Congregation signs themselves with the sign of the cross on forehead, mouth and breast.greenspun.com : LUSENET : Catholic : One Thread
Right before the reading of the Gospel at Mass, the congregation signs themselves with the sign of the cross on forehead, mouth and breast.
I know that the priest is required to do this, but is the congregation? Thanks and peace in Christ.
-- Brian Drake (email@example.com), October 01, 2002
I am not aware of the existence of any post-Vatican-II document in which the faithful are told to use this gesture, so I don't believe that it is required of us. It seems likely to me, though, that those who wrote the texts did not find it necessary to mention this, since most people had already been following this custom for an unknown number of centuries. It was even retained in at least one of the Protestant denominations founded in the 16th century. The symbolism? Forehead = may we believe in the Good News ... lips = may we spread it by word of mouth ... chest = may we treasure it in our hearts.
There are other very old traditions/customs that are not "codified" in documents. Although we are told when to genuflect, we are not told how to genuflect. The tradition/custom, though, is to do it by touching the right knee to the ground. Why not the left knee? I have read that genuflecting with the left knee was used before royalty, because "left" was symbolically less noble than "right." Only God could be honored by a right-knee genuflection.
God bless you.
-- J. F. Gecik (firstname.lastname@example.org), October 02, 2002.
Why do the memebers of Oriental Churches go from right shoulder to left shoulder while the Latins do it from left to right while making the sign of the Cross? Thanks.- Alberto
-- Alberto Flores (email@example.com), October 02, 2002.
John explained the symbolism very well. I never did understand that gesture until I heard it explained in a homily. Ever since then, I silently enter the prayer "God bless my mind and what I think, my mouth and what I say, and my heart in what I believe" to remind me of the symbolism.
-- Glenn (firstname.lastname@example.org), October 02, 2002.
-- ^ (^@^.^), October 03, 2002.
You asked: "Why do the memebers of Oriental churches go from right shoulder to left shoulder while the Latins do it from left to right while making the sign of the Cross?"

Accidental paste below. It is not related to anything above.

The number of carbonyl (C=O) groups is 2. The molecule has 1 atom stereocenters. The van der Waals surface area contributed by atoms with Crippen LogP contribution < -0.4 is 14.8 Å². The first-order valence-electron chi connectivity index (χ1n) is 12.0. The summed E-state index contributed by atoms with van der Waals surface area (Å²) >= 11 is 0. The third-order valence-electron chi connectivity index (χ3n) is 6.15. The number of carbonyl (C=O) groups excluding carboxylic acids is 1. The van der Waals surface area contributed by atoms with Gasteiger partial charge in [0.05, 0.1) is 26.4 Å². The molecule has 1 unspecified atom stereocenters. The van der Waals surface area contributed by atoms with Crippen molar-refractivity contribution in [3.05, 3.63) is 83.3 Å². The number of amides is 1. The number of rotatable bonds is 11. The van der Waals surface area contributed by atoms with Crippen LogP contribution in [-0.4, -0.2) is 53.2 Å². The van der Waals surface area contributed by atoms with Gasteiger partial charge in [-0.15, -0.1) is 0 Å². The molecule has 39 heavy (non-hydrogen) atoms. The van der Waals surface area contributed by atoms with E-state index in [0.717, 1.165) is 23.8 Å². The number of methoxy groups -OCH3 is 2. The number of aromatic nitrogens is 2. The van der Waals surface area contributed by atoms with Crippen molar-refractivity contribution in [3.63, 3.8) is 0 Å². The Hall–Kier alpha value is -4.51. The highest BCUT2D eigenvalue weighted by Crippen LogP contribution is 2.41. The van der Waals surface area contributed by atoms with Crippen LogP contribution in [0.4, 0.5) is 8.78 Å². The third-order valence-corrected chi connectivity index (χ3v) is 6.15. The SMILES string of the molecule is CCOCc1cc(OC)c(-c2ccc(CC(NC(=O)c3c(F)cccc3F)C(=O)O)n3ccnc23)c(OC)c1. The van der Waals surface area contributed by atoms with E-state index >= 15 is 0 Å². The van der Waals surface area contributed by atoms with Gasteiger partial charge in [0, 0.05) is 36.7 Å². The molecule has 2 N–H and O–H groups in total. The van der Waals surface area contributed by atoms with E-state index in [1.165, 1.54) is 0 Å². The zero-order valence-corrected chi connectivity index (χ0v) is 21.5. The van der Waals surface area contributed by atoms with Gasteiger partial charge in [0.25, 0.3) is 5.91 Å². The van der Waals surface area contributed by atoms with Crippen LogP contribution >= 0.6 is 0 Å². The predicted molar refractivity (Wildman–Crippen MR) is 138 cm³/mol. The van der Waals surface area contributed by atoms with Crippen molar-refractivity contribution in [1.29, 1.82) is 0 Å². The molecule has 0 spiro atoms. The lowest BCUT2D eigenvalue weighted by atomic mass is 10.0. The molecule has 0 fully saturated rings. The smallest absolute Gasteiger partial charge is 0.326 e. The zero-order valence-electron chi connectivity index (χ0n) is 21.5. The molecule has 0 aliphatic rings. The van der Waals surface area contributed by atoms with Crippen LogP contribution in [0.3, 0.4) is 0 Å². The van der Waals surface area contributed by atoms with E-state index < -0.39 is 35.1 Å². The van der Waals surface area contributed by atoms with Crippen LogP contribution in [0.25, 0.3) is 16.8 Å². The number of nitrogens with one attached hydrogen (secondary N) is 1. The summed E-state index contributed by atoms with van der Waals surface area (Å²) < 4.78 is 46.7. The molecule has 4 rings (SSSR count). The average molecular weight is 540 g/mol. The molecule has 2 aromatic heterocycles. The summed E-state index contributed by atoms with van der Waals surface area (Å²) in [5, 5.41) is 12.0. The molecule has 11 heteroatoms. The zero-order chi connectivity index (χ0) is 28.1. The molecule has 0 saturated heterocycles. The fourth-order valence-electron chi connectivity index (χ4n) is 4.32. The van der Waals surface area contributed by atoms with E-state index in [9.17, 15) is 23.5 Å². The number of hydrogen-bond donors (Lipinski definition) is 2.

There does not seem to be a universally accepted answer to this question. The certain truth seems not to have been recorded many centuries ago, so people seem to do their best to speculate now. The result is that several possibilities are offered as explanations (as I have learned by digging around on the Internet). I decided to copy here one of the explanations I found -- the one that seems to have a little authority behind it. Before I do so, though, I wanted to mention one thing: Although the Eastern faithful tough right shoulder first, their priests (when facing them to bless with a hand-cross) move the cross from left to right, just as Western priests move their hands from left to right. Thus, the Eastern faithful follow the movement of the hand-cross, as if looking into a mirror.
The following is a small part of an article published in the "Adoremus Bulletin." It was written in 1997 by a Benedictine monk, Fr. Cassian Folsom, who was then Vice-rector of the monastic institute of Sant Anselmo and Pro-President of the Pontifical Liturgical Institute in Rome.
[A Christian of the East] "makes the sign of the cross from right to left, whereas we [in the West] make it from left to right. Why? It's interesting to note that in the 13th century, Pope Innocent III (contemporary with St. Francis of Assisi) instructed the faithful on the meaning of the sign of the cross in these words: 'The sign of the cross is made with three fingers, because the signing is done together with the invocation of the Trinity. This is how it is done: from above to below, and from the right to the left, because Christ descended from the heavens to the earth, and from the Jews (right) he passed to the Gentiles (left).'
"Note that Pope Innocent is describing what the custom was in the West. In the 13th century the East and the West still made the sign of the cross in the same way. The pope goes on to say: 'Others, however, make the sign of the cross from the left to the right, because from misery (left) we must cross over to glory (right), just as Christ crossed over from death to life, and from Hades to Paradise. [Some priests] do it this way so that they and the people will be signing themselves in the same way. You can easily verify this -- picture the priest facing the people for the blessing -- when we make the sign of the cross over the people, it is from left to right.'
"So the people, imitating the blessing of the priest, began to sign themselves from left to right. Be that as it may, centuries have gone by since then, and we in the West make the sign of the cross from left to right, with the palm open."
God bless you.
-- (email@example.com), October 05, 2002.
Thank you very much, John. -Alberto
-- Alberto Flores (firstname.lastname@example.org), October 06, 2002.